With Don Juan (1665) Moliere signs οne of the most important and enigmatic plays of the world repertoire, a comedy full of irony, but also of tragic depth.
His salacious aristocrat hero is constantly in suspense, as an incurable hunter of Beauty and Lust, but also he is constantly in retreat, as he is chased by everyone who has been insulted by him: the woman whom he abducted by the monastery, whom he later married and then dumped, her brothers who seek for revenge for her honour, his father who reprehends him for his dissolute living, and his lenders who ‘ll never get back what he owes to them.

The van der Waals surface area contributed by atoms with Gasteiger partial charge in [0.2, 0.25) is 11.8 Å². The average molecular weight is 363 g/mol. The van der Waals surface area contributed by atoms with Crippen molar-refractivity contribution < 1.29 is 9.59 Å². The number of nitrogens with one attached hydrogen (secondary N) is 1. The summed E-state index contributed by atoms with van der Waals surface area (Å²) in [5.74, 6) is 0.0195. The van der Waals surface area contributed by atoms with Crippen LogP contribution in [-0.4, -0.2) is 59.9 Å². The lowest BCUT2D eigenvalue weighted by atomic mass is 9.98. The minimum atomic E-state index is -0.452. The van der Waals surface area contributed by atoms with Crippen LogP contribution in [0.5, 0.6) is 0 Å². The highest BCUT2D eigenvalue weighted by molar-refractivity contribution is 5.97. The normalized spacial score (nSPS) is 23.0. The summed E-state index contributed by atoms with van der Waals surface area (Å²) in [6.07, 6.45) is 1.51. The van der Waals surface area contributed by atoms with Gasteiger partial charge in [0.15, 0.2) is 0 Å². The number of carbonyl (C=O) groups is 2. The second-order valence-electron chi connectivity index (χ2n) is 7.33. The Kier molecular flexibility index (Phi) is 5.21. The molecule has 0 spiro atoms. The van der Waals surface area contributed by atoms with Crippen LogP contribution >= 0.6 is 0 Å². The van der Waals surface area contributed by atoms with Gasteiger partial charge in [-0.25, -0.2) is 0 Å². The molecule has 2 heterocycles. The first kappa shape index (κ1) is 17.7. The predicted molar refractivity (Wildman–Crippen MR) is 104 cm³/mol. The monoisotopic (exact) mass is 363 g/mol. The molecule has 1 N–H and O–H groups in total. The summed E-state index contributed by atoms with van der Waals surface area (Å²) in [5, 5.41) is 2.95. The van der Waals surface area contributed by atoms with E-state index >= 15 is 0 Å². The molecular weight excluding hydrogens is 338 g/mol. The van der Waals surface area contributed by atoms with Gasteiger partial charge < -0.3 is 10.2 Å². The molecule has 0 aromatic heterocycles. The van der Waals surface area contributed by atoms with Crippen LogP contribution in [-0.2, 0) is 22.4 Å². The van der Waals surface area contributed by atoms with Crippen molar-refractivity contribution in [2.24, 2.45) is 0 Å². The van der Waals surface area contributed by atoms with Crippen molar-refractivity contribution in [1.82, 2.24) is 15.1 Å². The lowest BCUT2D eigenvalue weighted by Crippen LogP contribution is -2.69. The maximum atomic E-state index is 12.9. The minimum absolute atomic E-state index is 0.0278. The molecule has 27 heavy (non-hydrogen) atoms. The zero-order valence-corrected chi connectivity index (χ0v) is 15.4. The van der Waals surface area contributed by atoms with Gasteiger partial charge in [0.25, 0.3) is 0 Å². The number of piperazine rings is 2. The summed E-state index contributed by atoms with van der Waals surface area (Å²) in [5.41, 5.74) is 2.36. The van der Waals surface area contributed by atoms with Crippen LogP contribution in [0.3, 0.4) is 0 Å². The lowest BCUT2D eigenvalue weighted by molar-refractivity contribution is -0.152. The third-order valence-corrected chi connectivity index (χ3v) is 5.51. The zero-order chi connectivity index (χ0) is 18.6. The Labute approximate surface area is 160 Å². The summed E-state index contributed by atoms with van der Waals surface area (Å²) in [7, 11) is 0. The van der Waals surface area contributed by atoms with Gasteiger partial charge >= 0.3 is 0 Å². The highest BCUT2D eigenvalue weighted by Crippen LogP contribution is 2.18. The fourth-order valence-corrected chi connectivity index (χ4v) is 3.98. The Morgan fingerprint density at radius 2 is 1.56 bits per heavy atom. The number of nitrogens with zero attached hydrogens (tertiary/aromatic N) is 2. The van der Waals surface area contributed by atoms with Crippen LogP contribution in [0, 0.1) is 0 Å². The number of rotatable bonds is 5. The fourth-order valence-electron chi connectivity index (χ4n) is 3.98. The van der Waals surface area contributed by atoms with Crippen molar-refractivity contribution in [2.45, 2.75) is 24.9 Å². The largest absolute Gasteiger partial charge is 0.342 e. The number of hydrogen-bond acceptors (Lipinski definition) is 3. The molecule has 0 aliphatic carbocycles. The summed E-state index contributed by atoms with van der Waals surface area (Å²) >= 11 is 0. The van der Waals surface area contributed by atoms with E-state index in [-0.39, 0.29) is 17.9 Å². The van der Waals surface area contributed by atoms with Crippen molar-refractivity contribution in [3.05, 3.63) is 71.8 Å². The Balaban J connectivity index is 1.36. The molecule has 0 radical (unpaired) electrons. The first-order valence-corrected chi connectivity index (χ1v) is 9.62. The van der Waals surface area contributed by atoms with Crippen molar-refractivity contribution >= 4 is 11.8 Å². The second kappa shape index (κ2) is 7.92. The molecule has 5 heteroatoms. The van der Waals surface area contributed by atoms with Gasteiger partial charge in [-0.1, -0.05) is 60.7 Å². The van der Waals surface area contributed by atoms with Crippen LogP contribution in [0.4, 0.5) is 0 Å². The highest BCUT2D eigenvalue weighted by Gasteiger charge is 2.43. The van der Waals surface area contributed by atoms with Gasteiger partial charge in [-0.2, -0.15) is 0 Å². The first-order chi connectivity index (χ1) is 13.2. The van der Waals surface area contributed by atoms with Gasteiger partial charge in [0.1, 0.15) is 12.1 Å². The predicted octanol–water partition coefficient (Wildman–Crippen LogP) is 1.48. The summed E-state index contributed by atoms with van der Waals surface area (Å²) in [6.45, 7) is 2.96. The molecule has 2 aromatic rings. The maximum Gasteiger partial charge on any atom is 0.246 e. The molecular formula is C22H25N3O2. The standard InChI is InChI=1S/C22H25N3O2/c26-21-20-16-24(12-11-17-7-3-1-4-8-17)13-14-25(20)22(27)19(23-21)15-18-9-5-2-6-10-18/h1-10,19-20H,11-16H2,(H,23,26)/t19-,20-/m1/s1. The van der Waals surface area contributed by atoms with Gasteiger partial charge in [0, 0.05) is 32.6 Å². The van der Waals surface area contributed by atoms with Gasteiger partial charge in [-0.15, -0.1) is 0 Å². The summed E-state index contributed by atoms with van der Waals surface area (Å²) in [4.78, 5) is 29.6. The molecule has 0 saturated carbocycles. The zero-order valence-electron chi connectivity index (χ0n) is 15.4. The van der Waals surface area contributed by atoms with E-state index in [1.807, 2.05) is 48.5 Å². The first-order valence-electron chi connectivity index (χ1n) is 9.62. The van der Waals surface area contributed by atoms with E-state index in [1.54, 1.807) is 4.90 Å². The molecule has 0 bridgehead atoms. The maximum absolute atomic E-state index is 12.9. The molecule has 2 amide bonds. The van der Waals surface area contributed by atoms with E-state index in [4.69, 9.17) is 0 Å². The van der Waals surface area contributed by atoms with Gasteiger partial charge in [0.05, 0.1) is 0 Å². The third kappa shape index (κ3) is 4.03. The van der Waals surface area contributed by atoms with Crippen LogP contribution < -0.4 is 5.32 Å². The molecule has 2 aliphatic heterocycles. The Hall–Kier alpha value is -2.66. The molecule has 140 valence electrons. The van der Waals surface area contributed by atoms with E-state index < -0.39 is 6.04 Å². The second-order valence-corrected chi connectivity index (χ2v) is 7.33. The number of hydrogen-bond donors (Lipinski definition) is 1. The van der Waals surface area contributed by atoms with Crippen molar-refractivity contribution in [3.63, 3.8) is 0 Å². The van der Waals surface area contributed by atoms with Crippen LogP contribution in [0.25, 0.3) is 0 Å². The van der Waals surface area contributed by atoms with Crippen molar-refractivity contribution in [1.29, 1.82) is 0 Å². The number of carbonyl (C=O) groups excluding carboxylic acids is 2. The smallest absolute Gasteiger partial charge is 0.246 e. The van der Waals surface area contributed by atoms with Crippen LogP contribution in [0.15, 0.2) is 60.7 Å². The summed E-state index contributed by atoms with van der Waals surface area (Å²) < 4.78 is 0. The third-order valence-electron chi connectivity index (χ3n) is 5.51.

In the end, this atheist and blasphemous rationalist, accepting the invitation for dinner made by the statue of a commander whom he killed in a duel, he decides to face the afterlife and the God himself, who sends a thunder on him and knocks him down in the depths of Hell.
The denouncement of a hypocritical, prejudiced society, Don Juan touches the issue of the absolute freedom, through the presentment of a man who wishes to get rid of the social, family and religious bonds: how can you exist without being repressed? Is this kind of freedom possible? And if so, what is the price someone has to pay for it, either the man who experiences it or the others that endure it?